America reinforces the "crawl over your own mother" school of getting to the top. Ruthlessness is admired and compassion frequently vilified in the most competitive businesses. Bullying and demeaning actions and words are often disguised and excused as "paying your dues." When those actions prove hurtful, the defense is "this is a tough business, kid -- man up."

I worked my way up in the movie industry to become the person who runs the film set. Ninety-five percent of those holding that position are still men. Usually large, loud, white men. I'm a 5'2" blonde female and fit exactly nobody's vision of the set boss. I know what it's like to not fit the mold -- like, maybe, being a soft-spoken, intellectual offensive lineman. Taunting and sexism were at times a fact of my every day life. If I ever allowed the hurt caused by the verbal abuse to show, it was somehow my fault. I just wasn't "tough" enough. As if being immune to personally directed, outrageously hostile behavior is somehow an acceptable part of any 21st-Century job description.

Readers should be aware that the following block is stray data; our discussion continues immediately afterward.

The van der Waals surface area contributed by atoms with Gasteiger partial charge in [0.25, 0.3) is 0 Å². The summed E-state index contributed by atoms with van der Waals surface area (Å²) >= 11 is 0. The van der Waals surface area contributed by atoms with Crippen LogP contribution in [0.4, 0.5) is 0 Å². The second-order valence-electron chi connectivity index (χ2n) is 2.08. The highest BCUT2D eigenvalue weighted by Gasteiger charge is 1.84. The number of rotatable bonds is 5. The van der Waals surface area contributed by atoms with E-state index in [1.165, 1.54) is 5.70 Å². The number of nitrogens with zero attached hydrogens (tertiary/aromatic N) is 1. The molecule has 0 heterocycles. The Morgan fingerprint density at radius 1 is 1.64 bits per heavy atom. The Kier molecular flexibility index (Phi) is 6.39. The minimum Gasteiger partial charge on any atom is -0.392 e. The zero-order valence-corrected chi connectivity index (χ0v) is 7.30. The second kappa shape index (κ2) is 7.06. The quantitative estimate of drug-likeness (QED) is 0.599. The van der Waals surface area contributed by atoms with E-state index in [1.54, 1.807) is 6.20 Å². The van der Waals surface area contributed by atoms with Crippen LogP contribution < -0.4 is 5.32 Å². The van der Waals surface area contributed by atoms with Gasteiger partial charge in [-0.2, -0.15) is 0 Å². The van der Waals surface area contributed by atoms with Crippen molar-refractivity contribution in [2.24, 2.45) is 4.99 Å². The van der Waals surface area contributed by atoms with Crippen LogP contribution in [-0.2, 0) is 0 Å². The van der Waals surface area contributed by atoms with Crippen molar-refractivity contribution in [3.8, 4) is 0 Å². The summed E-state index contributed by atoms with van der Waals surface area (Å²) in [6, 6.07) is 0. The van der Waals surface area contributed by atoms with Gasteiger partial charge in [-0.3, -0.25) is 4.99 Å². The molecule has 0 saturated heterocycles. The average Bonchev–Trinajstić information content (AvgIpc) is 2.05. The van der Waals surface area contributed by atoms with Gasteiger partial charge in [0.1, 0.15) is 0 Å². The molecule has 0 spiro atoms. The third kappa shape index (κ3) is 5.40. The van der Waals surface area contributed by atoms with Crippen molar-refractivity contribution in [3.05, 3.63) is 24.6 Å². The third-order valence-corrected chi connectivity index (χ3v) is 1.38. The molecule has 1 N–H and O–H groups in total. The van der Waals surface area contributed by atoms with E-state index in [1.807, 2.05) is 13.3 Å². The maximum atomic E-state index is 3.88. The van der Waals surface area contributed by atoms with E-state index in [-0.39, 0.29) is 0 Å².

Most jobs don't have dignity guidelines for how employees are treated. The common phrase for this is: "Being an (insert euphemism here) isn't against the law." As with most situations in America, the money and power positions share both privilege and protection from retaliation. If policies about workplace behavior don't begin at the top, with full public endorsement and enforcement from the top -- everyone is wasting their time.

We have to behave as if we actually believe that everyone is entitled to the same decent treatment and that everyone is expected to demonstrate the same level of civil behavior. In the film industry actors, producers and directors are almost always allowed to behave abominably and abusively without fear of any consequences whatsoever. This is not to say that all of them do this, only that it is generally permitted and accepted as a normal occurrence. To complain is not only pointless; it also endangers the reputation of the whistleblower -- not the abuser.

In sports, star athletes, coaches and owners enjoy the same double or triple-standard status. And it starts early, when high school coaches build their job security on the backs of talented young players. Collective blindness to the possible emotional toll on some players of this status quo exists on all levels, particularly at the big money college programs and in the pros.